Of course both Land and Ocean temperatures are also influenced by El Nino/La Nina cycles and within a particular AMO/PDO phase, there can be several such cycles. As shown in the figure below (which uses a baseline period of 1971-2000) there have been between 15 and 17 individual El Nino cycles since 1950. Each cycle has a different duration and the time between cycles is not uniform. In general, an El Nino cycle occurs every 3-5 years but the behavior of the system in the early 1990s is particularly odd as there was a 5 year period of essentially continuous (but weak) El Nino with no La Nina event in between. Note that this year, 2009/2010, is currently in the strongest El Nino cycle since the 1997/98 event. Again the point of raising the El Nino/La Nina cycle is to show that we have a secondary timescale involved in our climate baseline.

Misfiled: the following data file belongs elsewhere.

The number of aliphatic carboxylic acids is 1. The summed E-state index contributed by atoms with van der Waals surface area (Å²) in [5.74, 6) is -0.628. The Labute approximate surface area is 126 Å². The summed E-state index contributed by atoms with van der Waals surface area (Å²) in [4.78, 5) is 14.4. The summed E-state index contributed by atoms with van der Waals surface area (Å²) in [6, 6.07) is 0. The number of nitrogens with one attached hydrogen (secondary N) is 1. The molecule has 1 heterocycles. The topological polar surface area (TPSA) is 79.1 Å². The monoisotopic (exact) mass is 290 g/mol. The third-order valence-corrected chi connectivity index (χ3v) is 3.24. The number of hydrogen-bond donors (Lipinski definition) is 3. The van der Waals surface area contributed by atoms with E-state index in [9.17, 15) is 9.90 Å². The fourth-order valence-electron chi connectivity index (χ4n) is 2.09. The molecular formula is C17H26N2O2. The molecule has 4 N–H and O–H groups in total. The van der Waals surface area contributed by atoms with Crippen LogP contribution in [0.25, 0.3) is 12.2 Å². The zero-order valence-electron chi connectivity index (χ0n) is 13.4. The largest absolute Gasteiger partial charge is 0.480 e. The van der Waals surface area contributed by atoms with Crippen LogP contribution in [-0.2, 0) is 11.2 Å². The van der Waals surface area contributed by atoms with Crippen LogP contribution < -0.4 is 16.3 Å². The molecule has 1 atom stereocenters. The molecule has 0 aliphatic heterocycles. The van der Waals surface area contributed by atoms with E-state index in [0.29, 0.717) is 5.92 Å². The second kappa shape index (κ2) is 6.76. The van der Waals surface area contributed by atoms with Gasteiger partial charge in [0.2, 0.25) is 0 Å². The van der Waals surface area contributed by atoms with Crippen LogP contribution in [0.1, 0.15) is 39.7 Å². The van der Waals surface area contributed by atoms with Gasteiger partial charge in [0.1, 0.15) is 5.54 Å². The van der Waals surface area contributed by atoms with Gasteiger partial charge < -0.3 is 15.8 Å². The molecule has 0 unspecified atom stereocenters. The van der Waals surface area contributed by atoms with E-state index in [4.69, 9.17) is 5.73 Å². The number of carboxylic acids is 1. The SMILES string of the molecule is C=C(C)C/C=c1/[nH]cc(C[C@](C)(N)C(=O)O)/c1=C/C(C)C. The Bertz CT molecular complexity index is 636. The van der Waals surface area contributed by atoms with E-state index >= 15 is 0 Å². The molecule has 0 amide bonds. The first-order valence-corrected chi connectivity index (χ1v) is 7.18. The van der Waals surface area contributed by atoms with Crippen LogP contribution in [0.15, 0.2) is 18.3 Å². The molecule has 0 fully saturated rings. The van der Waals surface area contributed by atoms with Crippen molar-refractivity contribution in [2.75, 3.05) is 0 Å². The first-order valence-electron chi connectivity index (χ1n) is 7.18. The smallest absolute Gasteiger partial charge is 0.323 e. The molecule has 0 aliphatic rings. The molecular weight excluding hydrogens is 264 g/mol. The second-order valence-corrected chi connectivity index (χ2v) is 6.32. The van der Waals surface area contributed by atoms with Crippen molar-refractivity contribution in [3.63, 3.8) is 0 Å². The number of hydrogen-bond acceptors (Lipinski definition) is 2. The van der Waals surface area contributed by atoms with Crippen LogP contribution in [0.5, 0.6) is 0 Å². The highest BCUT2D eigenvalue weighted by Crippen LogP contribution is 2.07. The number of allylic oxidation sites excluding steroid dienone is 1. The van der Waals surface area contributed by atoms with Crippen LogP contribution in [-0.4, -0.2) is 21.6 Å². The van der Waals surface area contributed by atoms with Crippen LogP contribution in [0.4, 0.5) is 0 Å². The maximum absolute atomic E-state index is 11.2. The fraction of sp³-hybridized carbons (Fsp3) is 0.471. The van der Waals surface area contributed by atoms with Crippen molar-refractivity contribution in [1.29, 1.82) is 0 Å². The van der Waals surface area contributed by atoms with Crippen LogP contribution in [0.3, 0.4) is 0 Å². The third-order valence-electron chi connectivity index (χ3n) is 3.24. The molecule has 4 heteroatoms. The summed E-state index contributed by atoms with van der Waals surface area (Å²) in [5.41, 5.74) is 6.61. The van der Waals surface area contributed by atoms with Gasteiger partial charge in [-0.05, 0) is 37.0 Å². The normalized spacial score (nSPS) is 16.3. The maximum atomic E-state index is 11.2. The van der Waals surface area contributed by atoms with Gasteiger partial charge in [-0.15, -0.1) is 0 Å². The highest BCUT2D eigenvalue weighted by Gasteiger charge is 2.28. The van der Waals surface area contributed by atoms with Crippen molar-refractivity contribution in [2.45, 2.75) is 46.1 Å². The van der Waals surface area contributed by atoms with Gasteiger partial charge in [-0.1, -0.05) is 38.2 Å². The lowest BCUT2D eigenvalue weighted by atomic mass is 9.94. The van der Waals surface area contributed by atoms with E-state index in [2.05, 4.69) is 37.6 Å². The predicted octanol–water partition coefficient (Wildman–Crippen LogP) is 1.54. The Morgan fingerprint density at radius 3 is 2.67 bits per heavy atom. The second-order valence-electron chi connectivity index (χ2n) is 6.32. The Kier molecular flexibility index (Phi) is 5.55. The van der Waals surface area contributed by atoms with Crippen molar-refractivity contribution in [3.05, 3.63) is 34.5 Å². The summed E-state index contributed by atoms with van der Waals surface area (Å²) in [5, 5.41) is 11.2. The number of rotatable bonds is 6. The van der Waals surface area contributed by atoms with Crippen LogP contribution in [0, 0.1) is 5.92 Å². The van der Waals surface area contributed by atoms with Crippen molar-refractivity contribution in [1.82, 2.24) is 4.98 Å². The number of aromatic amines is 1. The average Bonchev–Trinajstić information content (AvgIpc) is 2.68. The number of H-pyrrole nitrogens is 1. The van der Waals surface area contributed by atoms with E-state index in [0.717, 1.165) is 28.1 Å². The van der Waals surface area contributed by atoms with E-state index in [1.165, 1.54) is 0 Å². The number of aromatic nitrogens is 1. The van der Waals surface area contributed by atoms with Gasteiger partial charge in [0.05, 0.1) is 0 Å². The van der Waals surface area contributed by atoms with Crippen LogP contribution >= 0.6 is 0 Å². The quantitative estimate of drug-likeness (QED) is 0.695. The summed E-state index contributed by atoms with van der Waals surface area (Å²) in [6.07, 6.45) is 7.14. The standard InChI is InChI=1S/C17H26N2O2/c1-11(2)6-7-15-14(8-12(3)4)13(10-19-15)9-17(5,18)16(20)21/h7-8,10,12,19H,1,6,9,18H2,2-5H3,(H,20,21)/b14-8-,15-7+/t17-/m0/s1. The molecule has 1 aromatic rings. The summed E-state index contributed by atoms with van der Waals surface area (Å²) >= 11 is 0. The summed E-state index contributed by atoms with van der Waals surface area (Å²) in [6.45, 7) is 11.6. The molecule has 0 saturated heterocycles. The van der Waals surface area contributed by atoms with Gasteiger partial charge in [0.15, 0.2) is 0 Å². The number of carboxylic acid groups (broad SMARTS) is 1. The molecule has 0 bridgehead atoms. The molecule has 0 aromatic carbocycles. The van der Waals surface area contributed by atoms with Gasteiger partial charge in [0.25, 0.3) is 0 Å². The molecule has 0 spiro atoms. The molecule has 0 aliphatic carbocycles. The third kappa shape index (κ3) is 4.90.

Finally we present here, perhaps for the first time, a new waveform for global average temperatures. One of problems with using global average temperature is the lack of any real physical meaning to that quantity in the context of actual climate. That is, weather/climate is strongly seasonal in its behavior and while one can find seasonal representations of the hockey stick (as published by the Hadley Centre in Britain), what we present below is a plot of monthly anomalies where the anomaly is defined against the 100 year timescale of 1901-2000.
We begin by showing just the raw data which is current as of February 2010. Each plotted column represents one month. This representation is not very informative but does contain two interesting pieces of information:
- There are sometimes years in which the annual anomaly value is strongly influenced by 1 or 2 aberrant months for that year, even though the rest of the months were fairly normal. This can be especially seen in the period from 1970-1980 in which there are several very cool months.